Trump’s Iran strat­egy will se­cure Mid­dle East

Wash­ing­ton’s change of tack will help bri­dle Tehran’s hege­monic am­bi­tions in the re­gion

Gulf News - - Opinion - Spe­cial to Gulf News

or those of us who have suf­fered and warned of the Obama ad­min­is­tra­tion doc­trine, which has al­lowed Iran to roam freely in our midst and in­ter­fere unim­peded in our do­mes­tic af­fairs from the GCC states to the Mediter­ranean and brag about con­trol­ling four Arab cap­i­tals un­der Obama’s watch, the newly de­clared Trump ad­min­is­tra­tion strat­egy an­nounced in the mid­dle of last month, de­cer­ti­fy­ing Iran’s nu­clear agree­ment, sanc­tion­ing Iran’s Rev­o­lu­tion­ary Guards and dou­bling down on Iran’s mis­chief, rogue state be­hav­iour and bal­lis­tic mis­siles test­ing, was mu­sic to the ears.

What was re­fresh­ing for us in the GCC states to hear was US Pres­i­dent Don­ald Trump’s new ap­proach of not lim­it­ing the ter­ror­ist groups to the Sunni ex­trem­ist groups, which the US ad­min­is­tra­tion fo­cused on, but ex­pand­ing the fo­cus to in­clude Iran and its sup­ported and funded Shi­ite groups, as a long-term threat.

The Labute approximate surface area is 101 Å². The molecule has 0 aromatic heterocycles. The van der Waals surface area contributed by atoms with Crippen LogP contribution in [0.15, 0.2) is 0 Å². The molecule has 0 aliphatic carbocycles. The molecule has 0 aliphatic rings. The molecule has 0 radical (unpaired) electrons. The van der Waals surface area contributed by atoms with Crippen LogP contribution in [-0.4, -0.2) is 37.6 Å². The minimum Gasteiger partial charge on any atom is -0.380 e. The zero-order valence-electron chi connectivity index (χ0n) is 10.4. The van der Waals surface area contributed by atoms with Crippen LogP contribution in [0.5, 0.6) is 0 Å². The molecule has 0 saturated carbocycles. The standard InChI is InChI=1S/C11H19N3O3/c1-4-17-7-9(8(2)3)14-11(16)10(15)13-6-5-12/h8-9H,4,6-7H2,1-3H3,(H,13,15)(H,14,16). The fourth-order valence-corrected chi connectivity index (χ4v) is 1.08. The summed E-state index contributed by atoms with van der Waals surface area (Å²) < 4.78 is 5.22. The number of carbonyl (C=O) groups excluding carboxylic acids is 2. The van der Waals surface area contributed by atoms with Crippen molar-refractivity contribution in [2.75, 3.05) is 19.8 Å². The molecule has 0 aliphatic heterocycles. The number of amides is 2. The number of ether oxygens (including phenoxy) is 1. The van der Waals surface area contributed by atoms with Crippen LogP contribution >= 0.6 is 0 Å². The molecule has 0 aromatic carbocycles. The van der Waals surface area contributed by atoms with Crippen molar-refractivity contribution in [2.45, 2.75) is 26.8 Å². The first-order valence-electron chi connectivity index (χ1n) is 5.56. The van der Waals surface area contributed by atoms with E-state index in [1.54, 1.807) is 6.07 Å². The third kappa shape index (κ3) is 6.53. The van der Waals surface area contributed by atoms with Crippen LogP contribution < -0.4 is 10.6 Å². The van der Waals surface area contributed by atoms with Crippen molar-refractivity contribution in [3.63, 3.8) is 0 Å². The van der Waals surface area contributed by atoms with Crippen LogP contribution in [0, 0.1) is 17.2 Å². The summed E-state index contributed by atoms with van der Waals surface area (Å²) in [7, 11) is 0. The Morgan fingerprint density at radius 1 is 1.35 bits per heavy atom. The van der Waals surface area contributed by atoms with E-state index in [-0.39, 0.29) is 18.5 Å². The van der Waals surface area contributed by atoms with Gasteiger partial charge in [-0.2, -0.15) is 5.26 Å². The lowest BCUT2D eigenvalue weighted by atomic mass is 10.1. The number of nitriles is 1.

In a blis­ter­ing speech lay­ing out his new strat­egy, Trump in­sisted, “The Ira­nian regime con­tin­ues to fuel con­flict, ter­ror and tur­moil through­out the Mid­dle East and be­yond. Im­por­tantly, Iran is not liv­ing up to the spirit of the [Ira­nian nu­clear deal].” Al­though Trump did not walk out of the Iran nu­clear deal, he nev­er­the­less de­cer­ti­fied it and left it to Congress to deal with it.

Trump kept re­peat­ing, even as a can­di­date, the Iran deal was “one of the worst and most one-sided trans­ac­tions the US has ever en­tered into.” More­over, Trump in an­nounc­ing his new strat­egy threat­ened to act “with the US al­lies to counter the regime’s desta­bil­is­ing ac­tiv­i­ties… and vowed that “the agree­ment will be ter­mi­nated” if Congress fails to act on the nu­clear agree­ment.

As Trump has a laun­dry list of US griev­ances against Iran: “Its sup­port for mil­i­tant groups like Hezbol­lah, alarm over its test­ing of bal­lis­tic mis­siles, and fun­da­men­tal mis­trust of its re­pres­sive, theo­cratic lead­er­ship… This regime has fu­elled sec­tar­ian vi­o­lence in Iraq, and vi­cious civil wars in Ye­men and Syria. In Syria, the Ira­nian regime has sup­ported the atroc­i­ties of Bashar Al As­sad’s regime and con­doned Al As­sad’s use of chem­i­cal weapons against help­less civil­ians, in­clud­ing many, many chil­dren. Those are all fair hits: Iran re­ally is desta­bil­is­ing the Mid­dle East in a whole host of ways….”